In my final look at perennials that bridge the gap between spring and summer, I recommend some superb flowers that are tailor made for carrying your garden through the seasonal transition until the main glut of coreopsis, daylilies, echinacea, hydrangeas, garden phlox and Shasta daisies open their blooms as the mercury soars during the dog days of summer.
Fresh, in-season blueberries taste amazing, especially here in Canada where they’re native. In fact, Canada is the world’s largest producer of wild (lowbush) blueberries, which are grown in clean, healthy conditions.
My favourite way to use blueberries is in my breakfast smoothies. They’re filled with antioxidants, which help promote healthy aging. In addition, they contain vitamins C and E, which boost the antioxidant ability of blueberries, and they’re high in fibre. Since now’s the time to buy locally grown ones or pick them at a farm, I thought I’d share my favourite smoothie recipes featuring blueberries.
In my penultimate look at perennials that bridge the gap between spring and summer, I recommend some superb flowers that are tailor-made for carrying your garden through the seasonal transition until the main glut of coreopsis, daylilies, echinacea, hydrangeas, garden phlox and Shasta daisies open their blooms as the mercury soars during the dog days of summer.
I’ve been looking back at some of the garden pictures I’ve taken over the past month or so, and in particular at the plants and shrubs that bloom after the spring glut, but before main season summer-flowering species take over during the hottest part of the year. These are useful “bridging plants” that prevent flower beds from looking empty as one season gives way to another.
In fact, they’re so useful for maintaining a steady stream of flowers that I intend to bulk up my stocks for next year, beginning with Mayapples:
Taking over nicely from springtime hepaticas, trilliums and Jack-in-the-pulpits are our native Mayapples (Podophyllum peltatum, Zone 4) which produce fragrant white blooms underneath their leafy green “umbrellas.” I grow them in full shade in moist, humus-rich soil where they spend the summer with various ferns and monkshoods; dryer soils will result in plants going dormant in midsummer. Spreading slowly via underground rhizomes (or stems), any unwanted plants are easy to pull out.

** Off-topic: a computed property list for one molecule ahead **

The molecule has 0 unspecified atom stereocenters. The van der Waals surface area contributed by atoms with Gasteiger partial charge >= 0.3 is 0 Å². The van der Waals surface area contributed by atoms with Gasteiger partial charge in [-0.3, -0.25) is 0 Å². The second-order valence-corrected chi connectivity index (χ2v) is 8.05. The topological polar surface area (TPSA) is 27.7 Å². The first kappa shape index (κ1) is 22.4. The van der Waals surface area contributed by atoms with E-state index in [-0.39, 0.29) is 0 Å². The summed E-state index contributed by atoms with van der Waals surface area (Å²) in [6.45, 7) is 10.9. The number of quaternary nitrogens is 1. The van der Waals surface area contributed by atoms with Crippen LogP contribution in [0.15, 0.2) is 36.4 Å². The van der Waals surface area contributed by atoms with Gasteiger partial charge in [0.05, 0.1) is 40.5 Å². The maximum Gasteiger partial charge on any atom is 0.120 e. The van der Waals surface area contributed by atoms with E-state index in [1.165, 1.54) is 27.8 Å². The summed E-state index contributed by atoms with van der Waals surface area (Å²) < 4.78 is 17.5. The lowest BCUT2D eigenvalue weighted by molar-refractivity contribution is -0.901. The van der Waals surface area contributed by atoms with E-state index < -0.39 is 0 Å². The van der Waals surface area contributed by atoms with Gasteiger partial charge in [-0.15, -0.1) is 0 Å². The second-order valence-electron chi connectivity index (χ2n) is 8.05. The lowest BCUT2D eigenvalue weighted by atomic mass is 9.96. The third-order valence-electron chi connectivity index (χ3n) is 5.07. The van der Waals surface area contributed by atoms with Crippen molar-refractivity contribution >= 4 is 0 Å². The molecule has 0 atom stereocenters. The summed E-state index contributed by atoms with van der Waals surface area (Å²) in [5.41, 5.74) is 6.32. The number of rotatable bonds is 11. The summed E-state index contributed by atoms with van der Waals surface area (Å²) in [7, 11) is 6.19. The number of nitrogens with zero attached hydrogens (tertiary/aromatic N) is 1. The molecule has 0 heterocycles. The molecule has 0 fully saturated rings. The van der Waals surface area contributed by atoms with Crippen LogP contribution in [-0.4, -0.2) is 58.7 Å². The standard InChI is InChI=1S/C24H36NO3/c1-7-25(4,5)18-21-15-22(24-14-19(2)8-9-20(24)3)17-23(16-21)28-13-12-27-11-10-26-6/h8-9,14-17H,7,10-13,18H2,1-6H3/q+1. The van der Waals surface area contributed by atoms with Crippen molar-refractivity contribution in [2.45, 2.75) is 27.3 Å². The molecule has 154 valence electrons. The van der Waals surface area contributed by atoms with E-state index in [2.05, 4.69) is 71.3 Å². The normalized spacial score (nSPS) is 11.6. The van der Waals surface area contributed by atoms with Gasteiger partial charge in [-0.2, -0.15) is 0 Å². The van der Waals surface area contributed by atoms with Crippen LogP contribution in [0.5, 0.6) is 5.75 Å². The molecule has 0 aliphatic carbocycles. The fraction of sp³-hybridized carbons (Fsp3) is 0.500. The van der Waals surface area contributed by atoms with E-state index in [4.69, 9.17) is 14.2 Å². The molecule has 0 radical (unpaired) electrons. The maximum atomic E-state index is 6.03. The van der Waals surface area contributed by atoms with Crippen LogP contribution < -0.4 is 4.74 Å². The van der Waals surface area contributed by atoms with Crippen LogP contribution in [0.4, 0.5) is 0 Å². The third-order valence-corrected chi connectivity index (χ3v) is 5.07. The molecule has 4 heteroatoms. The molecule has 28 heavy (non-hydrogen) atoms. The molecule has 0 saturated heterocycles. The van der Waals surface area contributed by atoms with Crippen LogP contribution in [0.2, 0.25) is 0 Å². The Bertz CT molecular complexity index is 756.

Craving something sweet, but want to skip the calories? A delicious and healthy smoothie is the perfect alternative. Great for breakfast on-the-go, an afternoon treat or a post workout snack.
One of my favourite groundcovers for shade is sweet woodruff (Galium odoratum, Zone 3) which spreads slowly but surely via short underground rhizomes. It bears fragrant cymes of star-shaped white flowers for several weeks in early summer, and while its spread may be indefinite, it rarely grows taller than 10 centimetres. Even when not in flower, sweet woodruff remains attractive with its circular whorls of leaves that hug the ground and provide the perfect backdrop for larger plants.
It’s strawberry season here in Ontario, which means I’ll be eating my weight in these ruby red fruits. While you may love them for their deliciously sweet flavour, make no mistake, strawberries are among the best foods for you.
Why we love strawberries: They rival citrus fruits for vitamin C content, and are packed with antioxidants, too. Anthocyanins are potent antioxidants that give strawberries their vivid red colour, help reduce inflammation and may also curb the growth of cancer cells. They’re low in calories and high in fibre, folate and potassium.
How to use them: Look for organic berries that are red all the way to the tip, a sign that they’re fully ripe (strawberries don’t ripen after picking). Beware of mould: It spreads quickly from berry to berry. If you’re not using your strawberries immediately, look through the container and pick out any spoiled ones. Plan to eat the berries within a day or two.
Although strawberries taste best when they’re in season, freezing them preserves their freshness to use year-round. To freeze, wash whole berries, remove the leafy portion on top and pat the berries dry. Spread them out on a baking sheet and freeze until solid. Transfer to a sealable glass container.
Canadian textile designer Virginia Johnson has launched her first summer garden collection. Inspired by the outdoors, the collection includes a variety of elegant garden planters and decor accessories for both your home and garden.
Pretty planters of various shapes and sizes feature Virginia’s signature prints in an antique rustic finish. Along with yellow poppy (featured above), planters are available in an all over blue floral pattern.
It’s with a certain sadness that I bid adieu to the last daffodils to bloom in my garden. Known botanically as Narcissus poeticus var. recurvus (Zone 4), they bear flowers with small, red-rimmed golden cups (or coronas) that are surrounded by pure white recurved petals (known as perianth segments). Native to Switzerland and commonly called “old pheasant’s eye”, their blossoms are deliciously fragrant, and a perfect example of a genus going out with a bang rather than a whimper.
Apart from Switzerland, one of the best places to see old pheasant’s eye growing wild is in northern England, up to the Scottish Borders where—in a climate not unlike that of their homeland—they have naturalised over hundreds of years, and now cover entire hillsides. All you have to do is follow your nose, as you’re likely to smell their sweet scent before actually clapping eyes on their breathtaking flowers en masse. They’ll naturalise in Canada too (albeit more slowly), providing you let them set seed and allow their leaves to mature.